down by 12:20 p.m. People were waiting for parking places. I told Bob it was
such a good hike I wouldn’t mind doing it again while we’re here. Maybe we
could start really early like 6:30 a.m. and see some bighorn sheep or mountain
goats! I’m game.
On the way back to the
5er we stopped at Canyon area General Store for deli sandwiches, carrots,
apples, bananas, and Grasshopper cookies. Good lunch. (Some is for more lunches
in the next few days.)
Next we went to Mary’s
Point on Lake Yellowstone for cell service so Bob could call in to work. I was
able to use his smartphone to moderate my blog comments and check my email.
When we returned to
the 5er, Bob decided to level it. Our heads were downhill when we slept and it
felt like the back end was in a hole. I pulled in the slides so he could put
down some leveling blocks under the tires on the right side. He said he didn’t
need help so I sat inside writing my blog.
I went outside to see
what that noise was. Uh-oh is right. He forgot to lock the 5th wheel
into place. When he pulled the truck forward, the 5th wheel slammed
into the bed of the pickup truck, denting the sides of his pickup bed and the
tailgate. It could have been worse. He was able to elevate the supports and
stabilize the 5er enough to put the pick up with 5th wheel back
under the trailer. Looks like we’ll get a new tailgate when we return to San
The trailer is more
level now than it was. It’s a big improvement.
Kitty play time. Bowie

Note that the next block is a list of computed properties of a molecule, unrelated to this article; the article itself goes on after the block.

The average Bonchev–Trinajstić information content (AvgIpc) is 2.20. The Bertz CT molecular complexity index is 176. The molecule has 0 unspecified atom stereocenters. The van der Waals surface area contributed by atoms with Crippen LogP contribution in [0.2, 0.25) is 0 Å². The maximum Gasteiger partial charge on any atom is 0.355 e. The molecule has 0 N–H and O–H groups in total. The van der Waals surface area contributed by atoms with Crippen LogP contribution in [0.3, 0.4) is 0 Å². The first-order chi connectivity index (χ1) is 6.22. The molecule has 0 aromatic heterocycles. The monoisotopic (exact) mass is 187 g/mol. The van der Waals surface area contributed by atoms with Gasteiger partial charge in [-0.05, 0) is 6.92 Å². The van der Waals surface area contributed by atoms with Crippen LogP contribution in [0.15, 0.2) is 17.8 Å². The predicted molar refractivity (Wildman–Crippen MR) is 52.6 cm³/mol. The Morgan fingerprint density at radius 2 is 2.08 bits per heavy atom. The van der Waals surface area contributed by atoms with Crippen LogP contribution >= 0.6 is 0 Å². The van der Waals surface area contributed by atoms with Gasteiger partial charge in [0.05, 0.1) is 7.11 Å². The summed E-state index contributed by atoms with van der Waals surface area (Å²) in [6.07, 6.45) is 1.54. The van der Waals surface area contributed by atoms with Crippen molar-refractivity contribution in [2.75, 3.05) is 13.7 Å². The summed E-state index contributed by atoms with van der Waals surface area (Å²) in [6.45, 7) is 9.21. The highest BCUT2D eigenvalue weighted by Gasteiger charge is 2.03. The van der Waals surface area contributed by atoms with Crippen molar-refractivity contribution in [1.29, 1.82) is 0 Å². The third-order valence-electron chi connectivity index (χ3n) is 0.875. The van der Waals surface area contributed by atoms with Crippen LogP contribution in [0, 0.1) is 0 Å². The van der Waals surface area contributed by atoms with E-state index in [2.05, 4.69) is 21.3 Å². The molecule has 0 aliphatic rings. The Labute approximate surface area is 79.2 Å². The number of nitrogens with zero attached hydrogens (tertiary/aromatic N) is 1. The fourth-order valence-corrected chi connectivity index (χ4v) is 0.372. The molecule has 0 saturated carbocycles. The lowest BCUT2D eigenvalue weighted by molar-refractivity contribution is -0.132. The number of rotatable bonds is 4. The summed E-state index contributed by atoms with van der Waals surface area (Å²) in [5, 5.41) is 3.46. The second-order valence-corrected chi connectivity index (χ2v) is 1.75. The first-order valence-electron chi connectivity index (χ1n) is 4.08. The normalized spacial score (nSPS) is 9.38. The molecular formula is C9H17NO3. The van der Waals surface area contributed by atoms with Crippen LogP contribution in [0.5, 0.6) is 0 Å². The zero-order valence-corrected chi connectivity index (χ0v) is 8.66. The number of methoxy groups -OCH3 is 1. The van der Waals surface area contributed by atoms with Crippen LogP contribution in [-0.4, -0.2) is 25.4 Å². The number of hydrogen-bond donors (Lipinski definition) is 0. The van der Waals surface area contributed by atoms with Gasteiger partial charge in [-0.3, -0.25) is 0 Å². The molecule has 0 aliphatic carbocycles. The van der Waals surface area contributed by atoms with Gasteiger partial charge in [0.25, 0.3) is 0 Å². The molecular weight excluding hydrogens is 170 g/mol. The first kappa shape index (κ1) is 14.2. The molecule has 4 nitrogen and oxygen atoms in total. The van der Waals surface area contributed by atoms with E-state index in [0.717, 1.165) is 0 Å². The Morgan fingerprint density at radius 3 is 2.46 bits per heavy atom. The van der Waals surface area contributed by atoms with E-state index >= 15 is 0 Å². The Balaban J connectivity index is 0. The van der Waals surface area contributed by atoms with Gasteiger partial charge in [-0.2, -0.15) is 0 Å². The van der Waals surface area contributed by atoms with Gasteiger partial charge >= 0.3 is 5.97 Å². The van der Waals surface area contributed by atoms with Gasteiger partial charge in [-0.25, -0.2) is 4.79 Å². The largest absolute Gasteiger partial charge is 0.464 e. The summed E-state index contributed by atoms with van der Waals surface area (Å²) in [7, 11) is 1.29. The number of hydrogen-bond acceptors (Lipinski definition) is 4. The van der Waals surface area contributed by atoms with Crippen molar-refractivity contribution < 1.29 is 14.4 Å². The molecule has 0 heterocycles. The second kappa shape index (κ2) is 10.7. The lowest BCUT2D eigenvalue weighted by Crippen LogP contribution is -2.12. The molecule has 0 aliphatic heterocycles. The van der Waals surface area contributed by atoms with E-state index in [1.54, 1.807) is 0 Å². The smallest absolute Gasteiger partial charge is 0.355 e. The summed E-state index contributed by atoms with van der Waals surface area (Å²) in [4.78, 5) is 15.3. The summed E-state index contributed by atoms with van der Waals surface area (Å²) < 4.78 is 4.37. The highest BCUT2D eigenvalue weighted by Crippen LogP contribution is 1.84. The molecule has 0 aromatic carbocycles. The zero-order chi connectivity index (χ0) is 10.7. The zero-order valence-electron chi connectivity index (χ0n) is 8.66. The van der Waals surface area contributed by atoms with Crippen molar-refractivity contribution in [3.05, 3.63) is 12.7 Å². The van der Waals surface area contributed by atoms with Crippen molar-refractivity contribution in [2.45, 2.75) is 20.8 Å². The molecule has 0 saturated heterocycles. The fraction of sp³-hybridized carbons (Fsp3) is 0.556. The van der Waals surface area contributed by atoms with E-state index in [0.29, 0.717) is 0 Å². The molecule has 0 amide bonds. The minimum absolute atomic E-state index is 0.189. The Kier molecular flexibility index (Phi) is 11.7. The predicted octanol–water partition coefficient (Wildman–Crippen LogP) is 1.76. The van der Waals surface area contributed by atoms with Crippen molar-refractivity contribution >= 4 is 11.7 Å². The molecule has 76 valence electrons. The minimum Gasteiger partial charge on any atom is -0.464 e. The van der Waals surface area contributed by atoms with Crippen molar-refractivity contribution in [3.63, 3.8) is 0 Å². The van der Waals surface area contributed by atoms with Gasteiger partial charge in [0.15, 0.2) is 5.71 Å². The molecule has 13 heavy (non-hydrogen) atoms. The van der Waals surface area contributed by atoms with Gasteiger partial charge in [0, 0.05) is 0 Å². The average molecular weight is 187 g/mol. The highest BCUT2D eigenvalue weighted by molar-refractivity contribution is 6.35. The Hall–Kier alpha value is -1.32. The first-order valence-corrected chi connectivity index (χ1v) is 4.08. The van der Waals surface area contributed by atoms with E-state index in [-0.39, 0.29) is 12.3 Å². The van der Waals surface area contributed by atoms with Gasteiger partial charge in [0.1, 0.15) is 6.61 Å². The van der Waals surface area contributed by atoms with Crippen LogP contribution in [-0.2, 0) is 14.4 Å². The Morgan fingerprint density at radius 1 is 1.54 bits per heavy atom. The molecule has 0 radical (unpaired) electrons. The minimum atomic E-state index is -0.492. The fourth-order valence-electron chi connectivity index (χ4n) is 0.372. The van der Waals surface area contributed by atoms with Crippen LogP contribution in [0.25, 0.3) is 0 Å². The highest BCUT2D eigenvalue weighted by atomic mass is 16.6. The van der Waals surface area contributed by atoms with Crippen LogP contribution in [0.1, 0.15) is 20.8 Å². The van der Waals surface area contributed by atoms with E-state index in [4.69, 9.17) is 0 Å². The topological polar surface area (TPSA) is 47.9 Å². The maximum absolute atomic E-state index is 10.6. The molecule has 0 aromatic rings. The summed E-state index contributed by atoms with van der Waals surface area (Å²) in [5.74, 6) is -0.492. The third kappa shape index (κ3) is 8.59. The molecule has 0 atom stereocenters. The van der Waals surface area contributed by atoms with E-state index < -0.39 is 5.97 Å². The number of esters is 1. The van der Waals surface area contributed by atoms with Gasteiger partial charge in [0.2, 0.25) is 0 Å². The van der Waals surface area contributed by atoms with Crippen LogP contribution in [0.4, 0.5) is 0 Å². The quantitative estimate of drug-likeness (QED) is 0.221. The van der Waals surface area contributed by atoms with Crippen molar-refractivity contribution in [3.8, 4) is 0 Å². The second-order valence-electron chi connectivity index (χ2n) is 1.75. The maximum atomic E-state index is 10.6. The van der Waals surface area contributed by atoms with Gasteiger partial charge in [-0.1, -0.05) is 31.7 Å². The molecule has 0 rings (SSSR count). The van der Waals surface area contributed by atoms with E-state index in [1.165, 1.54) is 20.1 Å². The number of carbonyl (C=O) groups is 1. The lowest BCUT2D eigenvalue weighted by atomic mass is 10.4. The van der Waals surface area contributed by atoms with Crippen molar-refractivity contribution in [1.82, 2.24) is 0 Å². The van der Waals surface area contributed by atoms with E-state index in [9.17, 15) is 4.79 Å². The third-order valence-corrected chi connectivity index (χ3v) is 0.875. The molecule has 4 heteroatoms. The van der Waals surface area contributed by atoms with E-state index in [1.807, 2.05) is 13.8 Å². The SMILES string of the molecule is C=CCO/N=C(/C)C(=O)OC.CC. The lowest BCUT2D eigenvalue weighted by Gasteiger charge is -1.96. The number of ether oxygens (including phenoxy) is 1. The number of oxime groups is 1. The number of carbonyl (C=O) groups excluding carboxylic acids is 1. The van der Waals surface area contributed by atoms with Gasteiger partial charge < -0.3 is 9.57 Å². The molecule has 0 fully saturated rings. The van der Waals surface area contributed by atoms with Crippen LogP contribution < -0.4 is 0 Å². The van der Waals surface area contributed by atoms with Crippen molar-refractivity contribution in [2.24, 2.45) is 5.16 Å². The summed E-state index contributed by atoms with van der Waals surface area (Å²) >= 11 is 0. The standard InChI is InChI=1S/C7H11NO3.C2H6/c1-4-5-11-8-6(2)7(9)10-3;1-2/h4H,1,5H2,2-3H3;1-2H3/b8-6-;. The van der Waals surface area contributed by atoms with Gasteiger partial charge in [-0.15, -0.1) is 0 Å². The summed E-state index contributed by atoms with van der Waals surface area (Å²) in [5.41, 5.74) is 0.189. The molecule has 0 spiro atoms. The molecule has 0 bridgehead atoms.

attacked the throw rugs and dove underneath them. That must not have been
enough interaction because he went after Sunnie. The two of them are squaring
off in the living room, having a great old time playing. I’m glad they’re such
Sunnie “hunts” the
least chipmunks that run around outside our 5er(fifth wheel trailer, for short). He sits in the window, tail
twitching, following every little movement they make. Last night, I thought he
was going to go through the rear window to attack one. We call the windows of
the 5er “kitty big-screen entertainment system.”
count: coyote, four elk, herds of bison, white pelicans, five or six
yellow-bellied marmots, two greater sage grouse, sandhill crane,
golden-mantle ground squirrels, and least chipmunks.
This evening Bob is
going to run. When he gets back we’ll have tostadas for dinner. Last night, Bob
cooked grilled tuna and cheese sandwiches. Very tasty.
We discussed our
return trip to San Antonio. At this point, the plan is Cody, Wyoming to
Thermopolis, Wyoming, northwest to Mt. Rushmore and the Black Hills. Then we
will head south to Scottsbluff, Nebraska and follow part of the Oregon Trail on
US 26 to I-80 across Nebraska to US 81 south.
We will meet our friends Jackye
and Dan in Wichita Falls, Texas, then drop south back to San Antone. One of the
sights we want to see is the railroad switching yard I read about in a blog.
But I forgot whose blog and where the large railroad switching yard is. Any
planning another hiking day. One of the rangers in the Fishing Bridge Visitor
Center marked some of his favorite hikes for us on a day hike flyer. We want to
do the Shoshone Lake (6 miles) and Riddle Lake (5 miles) hikes in the Grant
Village/West Thumb area. At Riddle Lake there is a chance we may see Trumpeter
Life is good. We hope
to see you down the road.
Travel Bug out.